The Curricula Trinity

Perhaps the greatest of all pedagogical fallacies is the notion that a person learns only the particular thing he is studying at the time. (John Dewey)

V31A3562Trying to understand curriculum is a “task and a half” on its own. Brady and Kennedy, in “Curriculum Construction 4th Edition”, described curriculum as  providing ” a blueprint for teaching / learning for an extended period of time”

Yet the curriculum that is generally discussed   is really a “trinity of curriculums”. That is, three parts to the one whole curriculum.

These three parts are known as explicit, implicit and null curriculum. And they are evident in every classroom and every school environment.

We start with the explicit curriculum. Explicit curriculum is the external  and publicly obvious goals of teaching and learning that occurs in a school. The teaching programs, the scope and sequence charts detailing the learning, the school Key Learning Area policies and parent information guides are all examples of the “obvious and outwardly” demonstrated teaching and learning that occurs.

The second part of the “Curricula Trinity” is the implicit curriculum. What is it we teach children that isn’t externally documented in any class programs or school policies. Implicit curriculum is behaviour and thinking that occurs because of what the student “thinks” is needed to happen in the classroom. It is extrinsically motivate often with a reward e.g. if a child completes an exercise “well” they are given a star or sticker. If a child behaves a certain way they may also be rewarded. It is the curriculum that is not spoken but suggested.Longstreet and Shane (1993) offer a commonly accepted definition for this term:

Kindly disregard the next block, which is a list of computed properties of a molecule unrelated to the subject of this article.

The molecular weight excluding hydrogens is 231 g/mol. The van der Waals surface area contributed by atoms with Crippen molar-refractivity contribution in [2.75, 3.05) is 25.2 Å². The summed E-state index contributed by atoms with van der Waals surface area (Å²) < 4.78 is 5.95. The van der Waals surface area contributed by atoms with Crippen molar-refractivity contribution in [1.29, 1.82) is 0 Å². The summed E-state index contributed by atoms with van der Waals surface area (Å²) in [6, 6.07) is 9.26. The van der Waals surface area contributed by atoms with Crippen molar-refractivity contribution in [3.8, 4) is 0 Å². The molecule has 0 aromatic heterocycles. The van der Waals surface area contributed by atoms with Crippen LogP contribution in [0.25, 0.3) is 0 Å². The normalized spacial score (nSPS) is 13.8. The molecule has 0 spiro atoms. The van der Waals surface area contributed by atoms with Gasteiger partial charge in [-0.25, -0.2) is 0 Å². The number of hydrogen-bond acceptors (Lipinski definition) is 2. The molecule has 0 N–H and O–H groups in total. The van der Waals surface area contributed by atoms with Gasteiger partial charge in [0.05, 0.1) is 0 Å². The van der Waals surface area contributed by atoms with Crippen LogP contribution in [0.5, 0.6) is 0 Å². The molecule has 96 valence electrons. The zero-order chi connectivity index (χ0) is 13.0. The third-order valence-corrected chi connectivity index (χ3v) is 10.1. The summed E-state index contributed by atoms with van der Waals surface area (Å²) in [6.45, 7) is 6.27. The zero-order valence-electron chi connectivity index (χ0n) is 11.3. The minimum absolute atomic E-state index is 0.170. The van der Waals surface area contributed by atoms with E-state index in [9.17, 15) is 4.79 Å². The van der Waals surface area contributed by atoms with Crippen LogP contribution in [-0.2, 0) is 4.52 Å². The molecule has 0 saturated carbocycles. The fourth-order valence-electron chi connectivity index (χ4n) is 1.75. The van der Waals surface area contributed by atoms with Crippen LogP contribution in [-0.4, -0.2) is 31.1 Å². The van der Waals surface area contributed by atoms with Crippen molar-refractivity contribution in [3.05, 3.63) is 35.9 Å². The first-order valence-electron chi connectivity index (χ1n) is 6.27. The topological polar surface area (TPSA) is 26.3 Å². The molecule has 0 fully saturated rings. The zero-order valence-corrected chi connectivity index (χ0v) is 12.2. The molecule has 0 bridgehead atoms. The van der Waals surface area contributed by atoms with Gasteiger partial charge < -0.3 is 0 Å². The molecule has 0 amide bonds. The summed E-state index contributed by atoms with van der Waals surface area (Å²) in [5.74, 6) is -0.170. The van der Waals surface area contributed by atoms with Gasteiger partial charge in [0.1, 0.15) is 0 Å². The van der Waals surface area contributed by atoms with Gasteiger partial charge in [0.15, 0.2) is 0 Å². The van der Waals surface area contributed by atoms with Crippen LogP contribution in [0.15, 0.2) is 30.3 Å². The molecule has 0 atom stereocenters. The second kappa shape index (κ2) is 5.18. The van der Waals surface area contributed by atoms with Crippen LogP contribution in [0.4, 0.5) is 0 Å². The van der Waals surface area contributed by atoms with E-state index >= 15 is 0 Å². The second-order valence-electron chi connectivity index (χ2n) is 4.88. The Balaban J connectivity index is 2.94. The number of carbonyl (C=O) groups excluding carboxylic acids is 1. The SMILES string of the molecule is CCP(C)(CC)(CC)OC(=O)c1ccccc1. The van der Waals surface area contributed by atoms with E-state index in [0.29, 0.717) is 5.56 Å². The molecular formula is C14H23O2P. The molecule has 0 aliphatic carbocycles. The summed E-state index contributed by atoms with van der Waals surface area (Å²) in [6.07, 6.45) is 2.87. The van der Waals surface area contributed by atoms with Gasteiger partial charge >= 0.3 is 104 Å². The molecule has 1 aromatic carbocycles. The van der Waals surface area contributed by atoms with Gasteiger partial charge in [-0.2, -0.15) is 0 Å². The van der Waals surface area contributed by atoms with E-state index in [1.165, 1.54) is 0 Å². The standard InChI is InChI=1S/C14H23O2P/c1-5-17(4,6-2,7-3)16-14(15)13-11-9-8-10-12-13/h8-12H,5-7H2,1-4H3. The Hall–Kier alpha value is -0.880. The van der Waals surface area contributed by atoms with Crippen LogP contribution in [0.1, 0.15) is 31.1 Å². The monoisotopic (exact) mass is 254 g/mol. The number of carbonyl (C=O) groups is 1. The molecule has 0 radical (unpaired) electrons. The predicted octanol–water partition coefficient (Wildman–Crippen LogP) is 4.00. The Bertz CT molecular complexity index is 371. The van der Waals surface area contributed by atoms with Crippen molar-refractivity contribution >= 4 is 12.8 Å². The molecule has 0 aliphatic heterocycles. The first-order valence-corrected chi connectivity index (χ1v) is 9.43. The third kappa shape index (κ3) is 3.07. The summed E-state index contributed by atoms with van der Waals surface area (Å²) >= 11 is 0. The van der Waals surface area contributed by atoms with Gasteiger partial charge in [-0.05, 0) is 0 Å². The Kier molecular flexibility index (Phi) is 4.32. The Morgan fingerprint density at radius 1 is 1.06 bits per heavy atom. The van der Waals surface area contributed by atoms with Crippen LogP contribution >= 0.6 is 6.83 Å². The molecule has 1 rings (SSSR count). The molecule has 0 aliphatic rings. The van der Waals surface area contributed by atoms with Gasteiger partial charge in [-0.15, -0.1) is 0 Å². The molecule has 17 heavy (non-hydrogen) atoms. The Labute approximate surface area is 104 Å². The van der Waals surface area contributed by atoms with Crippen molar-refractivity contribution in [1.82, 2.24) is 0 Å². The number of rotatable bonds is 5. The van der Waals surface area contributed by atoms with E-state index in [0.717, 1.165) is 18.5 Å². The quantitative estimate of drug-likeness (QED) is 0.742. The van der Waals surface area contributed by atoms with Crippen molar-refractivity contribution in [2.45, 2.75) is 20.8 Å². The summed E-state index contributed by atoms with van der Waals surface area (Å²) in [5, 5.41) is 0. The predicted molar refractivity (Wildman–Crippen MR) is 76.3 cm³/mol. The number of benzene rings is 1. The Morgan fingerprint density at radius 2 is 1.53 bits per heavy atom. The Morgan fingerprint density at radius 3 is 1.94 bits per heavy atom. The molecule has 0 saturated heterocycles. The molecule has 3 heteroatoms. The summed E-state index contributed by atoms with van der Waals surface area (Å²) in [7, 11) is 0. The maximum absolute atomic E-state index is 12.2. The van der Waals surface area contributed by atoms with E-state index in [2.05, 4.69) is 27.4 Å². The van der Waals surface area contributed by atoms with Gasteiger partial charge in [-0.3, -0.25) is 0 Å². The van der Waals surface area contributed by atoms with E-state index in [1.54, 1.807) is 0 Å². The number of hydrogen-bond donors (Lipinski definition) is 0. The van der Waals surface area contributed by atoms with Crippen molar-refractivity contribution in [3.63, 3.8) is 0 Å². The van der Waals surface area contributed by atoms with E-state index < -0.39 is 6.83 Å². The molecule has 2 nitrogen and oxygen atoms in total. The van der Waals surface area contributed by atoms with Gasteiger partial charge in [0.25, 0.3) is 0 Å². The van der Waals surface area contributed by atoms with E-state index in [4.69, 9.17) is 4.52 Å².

. . . the “hidden curriculum,” which refers to the kinds of learnings children derive from the very nature and organizational design of the public school, as well as from the behaviors and attitudes of teachers and admini

The last of the “curriculum Trinity” is the null curriculum. The curriculum which does not exist. It is what schools fail to teach. An example of this is a Catholic school which may not teach about Darwin’s theory because of the story of Genesis in the Bible ie God created the world. Eisner (1985, 1994) first described and defined aspects of this curriculum. He states:

“There is something of a paradox involved in writing about a curriculum that does not exist. Yet, if we are concerned with the consequences of school programs and the role of curriculum in shaping those consequences, then it seems to me that we are well advised to consider not only the explicit and implicit curricula of schools but also what schools do not teach.

So, how is it that schools convey their teaching and learning, and the answer is through the combination of all three parts of the one curriculum- explicit, implicit and null curriculum. Also, defined in this post as “The Curricula Trinity”

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